Plain T-shirts to Help Combat Tactile Sensitivities

Plain T-shirts to Help Combat Tactile Sensitivities

A shirt is a shirt is a shirt; fabric, cut and style shouldn’t matter except for personal preferences, right? Even if this isn’t true for everyone, as a person with Asperger’s, I wish that were the case. I want to be able to see a shirt I like and buy it in my size. For me, there are a few obstacles instead.


The bane of every shirt ever, the tag is the first thing cut out of every shirt I own. I’ve used scissors, an exacto knife, nail clippers, and even box cutters for getting the wretched things out. There are two places to look for tags – at the neck and along the side. Generally, I find the “side” tags at the left and they’re typically in dressier shirts. Even if I’m wearing a tank top underneath, I’ll get rid of the side tag.

Tagless tees are wonderful. The schmootz they use on the inside for displaying tag information will start to peel or fade, but I haven’t had it become scratchy. I know, schmootz is a highly technical term. My apologies.


Seams are a given for every shirt, so I’ve learned to look for almost-smooth ones. Seams that appear to jut out uncontrollably or have rough edging from the thread are a huge no-no. Uneven seams pose another problem. If they fall to one side for a certain length and then fold and fall in another direction I am constantly distracted by the inconsistency. I could iron the seams in one direction, but I don’t iron.

For a lot of shirts, if the seams along the side rub me the wrong way I will wear a tank top underneath. This usually happens with dress shirts and the tank layer is appropriate if matched properly.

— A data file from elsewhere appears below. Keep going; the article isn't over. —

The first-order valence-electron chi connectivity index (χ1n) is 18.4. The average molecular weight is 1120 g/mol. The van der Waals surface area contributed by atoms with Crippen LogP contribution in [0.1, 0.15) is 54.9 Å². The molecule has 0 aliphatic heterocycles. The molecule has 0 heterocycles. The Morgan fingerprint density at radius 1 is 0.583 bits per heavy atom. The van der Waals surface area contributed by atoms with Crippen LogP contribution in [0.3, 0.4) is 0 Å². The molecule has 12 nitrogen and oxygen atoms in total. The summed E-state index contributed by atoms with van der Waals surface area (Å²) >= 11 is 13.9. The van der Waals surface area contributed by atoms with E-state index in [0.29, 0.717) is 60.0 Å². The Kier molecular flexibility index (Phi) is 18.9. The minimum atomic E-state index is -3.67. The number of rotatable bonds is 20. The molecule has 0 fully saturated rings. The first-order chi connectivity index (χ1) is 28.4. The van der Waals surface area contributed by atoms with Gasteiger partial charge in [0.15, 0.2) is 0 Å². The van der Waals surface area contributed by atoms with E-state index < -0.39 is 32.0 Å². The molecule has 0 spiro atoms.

Collars and Cuffs

A tight-fitting collar is forbidden in my closet*. I feel it every move I make and I’m afraid it is getting closer and closer to choking me. Seems a bit exaggeratory, but the way I feel isn’t typical for most people. I will break out into a sweat and start to panic. It only takes a few minutes of wearing a tightly-collared shirt to have me in tears. Cuffs are not as extreme as far as reactions go, but the annoyance level rests at about an 8 on a 10-point scale. They restrict my movement and take away freedom.

I stay away from collared shirts (obviously), but when there is a collar, there are also buttons. Not every shirt appearing to have buttons actually has buttons, they’re sewn on and for show. That’s a no-go.

*Hoodies sometimes have tight collars, but I stretch them out. Hoodies are my favorite so they get the extra attention.


100% cotton, please! Pre-washed and pre-shrunk is pretty standard so I don’t have to watch out for it too closely. The fabric breathes and only clings when it is wet. It is light enough to layer beneath sweaters in the winter or even with another t-shirt in the summer for a fun look.

Silk feels nice beneath my fingers, but not against my back. It holds and moves each of the hairs, creating a tingling and “activity” sensation. Imagine tiny bugs crawling constantly over your covered skin. Not awesome. Staying away from anything that is too rough or too soft is the only way to go and it is probably different for every person. I did try silk sheets once. That was awful, I felt like I was going to be sliding off the bed every time I rolled over. One aspect I had liked was the coolness of the sheets whenever I scooted to a new spot.


Tactile sensitivities are not uncommon for people with Autism or ASD. Just like other symptoms, the sensations and severity will vary person to person. What works for me could be a living nightmare for another, and they may enjoy the feel of polyester or wool.


Writer, artist, entrepreneur, mother and Aspie with insatiable curiosity.

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